Thursday 7 September, 2006, 08:44 - Amateur RadioWith apologies to anyone who may be offended: radio amateurs tend to be a tight-fisted bunch. Often this attitude perpetrates from having other priorities in life (family, holidays, beer etc); sometimes it stems from wishing to prove the age-old maxim 'any fool can do for a pound, what a good engineer can do for a penny'; sometimes it is as a result of having grown up scrimping and saving for the latest hi-spec transistor (which are now available for 5 pence from RadioShack); and sometimes, to be fair, it's just because they don't have much money.
However, it's equally fair to say that radio amateurs tend to be very ingenious. They have often been at the forefront of the development of new radio technologies, and even today, when technology has massively overtaken the capability of most amateurs, they still find clever solutions to a range of radio problems.
One problem which amateurs have been finding solutions to for years, is the problem of installing a single aerial which can cover the wide range of frequencies which hams are allocated, specifically the HF (high frequency) bands, sometimes called short-wave (SW). Prior to the World Administrative Radio Conference in 1979 (WARC-79), the amateur HF bands were at frequencies of 1.8, 3.5, 7, 14, 21 and 28 MHz. Having a single antenna which can work on all these bands would be great: (1) it would be really cheap compared to lots of individual antennas; and (2) it would save the back garden from looking like an antenna farm. But is such an antenna possible?
Now the scholars amongst you will notice that many of these bands are harmonically related, that is to say that they are multiples of each other: 1.8 times 2 equals 3.6. 7 times 2 equals 14. 7 times 3 equals 21. 14 times 2 equals 28 and so on. Indeed if you start with a frequency of 1.75 MHz (just below 1.8 MHz), there are harmonics at 3.5, 7, 14, 21 and 28 MHz, covering all the bands. Is this fact of any use? Yes it is! An antenna that is 1 wavelength long at 1.75 MHz, will be 2 wavelengths long at 3.5 MHz, 4 wavelengths long at 7 MHz and so on. And, the centre feed point impedance of an antenna that is an exact integer multiple of 1 wavelength is always the same, at around 5000 Ohms. So if we use a broadband transformer capable of converting a 5000 Ohm impedance to that of our transmitter (typically 50 Ohm) a 1 wavelength long antenna at 1.75 MHz will work perfectly well on all these bands. However… It would be 171 metres (or 562 feet) long – not exactly practical (a version with the lowest frequency of 3.5 MHz would still be 86 metres or 281 feet long). Nor is it that easy to produce a broadband transformer that can effect such a drastic change in impedance over such a wide range of frequencies.
One antenna which aims to address this problem using a little less wire is the G5RV. This is a centre-fed half-wave antenna which, by using an open-wire feeder manages to transform the feed impedance of the antenna on multiple bands to close to the 50 Ohms we require for our transmitter. A G5RV cut for operation on all (pre-WARC 79) bands from 3.5 to 28 MHz is just 31 metres (102 feet) long – a vast improvement in space on our theoretical antenna above.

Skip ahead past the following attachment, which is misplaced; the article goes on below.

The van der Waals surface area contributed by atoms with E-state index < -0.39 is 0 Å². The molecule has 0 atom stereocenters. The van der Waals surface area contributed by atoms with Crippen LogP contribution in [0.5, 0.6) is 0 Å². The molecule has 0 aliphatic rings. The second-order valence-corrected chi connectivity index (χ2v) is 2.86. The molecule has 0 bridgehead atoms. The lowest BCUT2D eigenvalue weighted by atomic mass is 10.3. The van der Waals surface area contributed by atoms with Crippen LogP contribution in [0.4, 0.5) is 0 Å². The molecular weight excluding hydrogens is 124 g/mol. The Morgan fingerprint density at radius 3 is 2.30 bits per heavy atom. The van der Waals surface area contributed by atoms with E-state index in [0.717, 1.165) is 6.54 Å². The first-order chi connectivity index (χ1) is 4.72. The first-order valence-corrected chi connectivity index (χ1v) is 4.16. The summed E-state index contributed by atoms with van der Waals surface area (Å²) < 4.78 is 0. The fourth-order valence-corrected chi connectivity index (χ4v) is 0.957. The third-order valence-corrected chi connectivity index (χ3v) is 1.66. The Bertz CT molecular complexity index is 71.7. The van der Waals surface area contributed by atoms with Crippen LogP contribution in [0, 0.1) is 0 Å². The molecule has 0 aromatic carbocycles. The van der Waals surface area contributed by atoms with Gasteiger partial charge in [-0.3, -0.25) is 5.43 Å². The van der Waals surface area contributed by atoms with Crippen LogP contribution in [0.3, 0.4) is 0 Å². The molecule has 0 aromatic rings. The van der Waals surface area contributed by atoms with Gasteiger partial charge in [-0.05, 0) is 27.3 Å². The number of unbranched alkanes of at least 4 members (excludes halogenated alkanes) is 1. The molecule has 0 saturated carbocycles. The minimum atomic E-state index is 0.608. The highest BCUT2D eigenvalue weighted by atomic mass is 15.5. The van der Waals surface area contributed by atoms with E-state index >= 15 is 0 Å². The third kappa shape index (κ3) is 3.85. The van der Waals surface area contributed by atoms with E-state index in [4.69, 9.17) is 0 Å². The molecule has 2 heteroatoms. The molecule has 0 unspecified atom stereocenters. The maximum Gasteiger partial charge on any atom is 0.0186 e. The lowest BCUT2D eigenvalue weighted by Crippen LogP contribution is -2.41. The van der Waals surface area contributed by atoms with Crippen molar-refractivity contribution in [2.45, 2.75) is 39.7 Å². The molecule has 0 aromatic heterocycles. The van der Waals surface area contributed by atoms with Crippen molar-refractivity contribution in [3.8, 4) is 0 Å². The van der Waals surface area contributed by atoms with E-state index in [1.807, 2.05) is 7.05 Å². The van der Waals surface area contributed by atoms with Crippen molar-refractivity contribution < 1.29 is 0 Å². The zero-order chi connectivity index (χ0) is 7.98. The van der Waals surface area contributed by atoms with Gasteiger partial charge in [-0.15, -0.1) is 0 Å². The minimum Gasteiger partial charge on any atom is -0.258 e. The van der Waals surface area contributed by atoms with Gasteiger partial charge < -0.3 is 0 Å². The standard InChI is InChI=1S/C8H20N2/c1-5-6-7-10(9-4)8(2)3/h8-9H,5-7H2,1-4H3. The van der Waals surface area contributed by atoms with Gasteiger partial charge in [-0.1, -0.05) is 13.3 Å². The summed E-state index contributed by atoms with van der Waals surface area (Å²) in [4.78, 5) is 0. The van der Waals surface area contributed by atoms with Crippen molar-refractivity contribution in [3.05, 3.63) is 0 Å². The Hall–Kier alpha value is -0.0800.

Another multi-band antenna is the W3DZZ. This 33 metre (108 feet) long antenna uses the fact that a trap represents an inductor below its resonant frequency and a capacitor above it. By carefully choosing the value of the inductor and capacitor in the trap, the antenna can be made to resonate on a number of bands, being an odd multiple of a half wavelength on each (and thus having the same feed impedance).
But… this isn't the end of the problem as, in 1979, along come three new HF amateur bands – 10.1, 18.1 and 24.9 MHz – none of which are harmonically related to either 1.8 or 3.5 MHz. Whilst a good antenna tuning unit (ATU) used with a G5RV will allow a reasonable match on these new bands, and the W3DZZ covers 24.9 as well as 3.5, 7, 14, 21 and 28 MHz, the happy situation of being able to use a single antenna on all bands without an ATU was no longer with us. Or was it?
As I said before, radio amateurs are a tight-fisted bunch and not wanting to spend money on multiple antennas, they began to search for an all-band no-tuner antenna. The best attempt at this was the ZS6BKW/G0GSF antenna, which is a modified version of the G5RV. This antenna requires no tuner on the 7, 14, 18.1, 24.9 and 28 MHz bands for an antenna that is just 29 metres (93 feet) long – not bad, but still not quite there.
We turn our attention then, to the Windom antenna, which works on 3.5, 7, 10, 14, 18.1, 24.9 and 28 MHz (and rumours claim, 50 MHz too) with no tuner (some modifications can also make it work on 21 MHz too). What an astonishing feat of modern computer-aided design?! Nope – the Windom actually dates back to 1929.
Finally, there's the T2FD. This antenna uses a resistor to absorb some of the power when the antenna is not a particularly good match. It has a very wideband performance, however this is at the cost of low gain at some frequencies. Great for receiving, not so good for transmitting.
So there are some all-band, no-tune antennas, in particular a modified Windom. Which is great, because there’s no way I’m paying for anything more complex…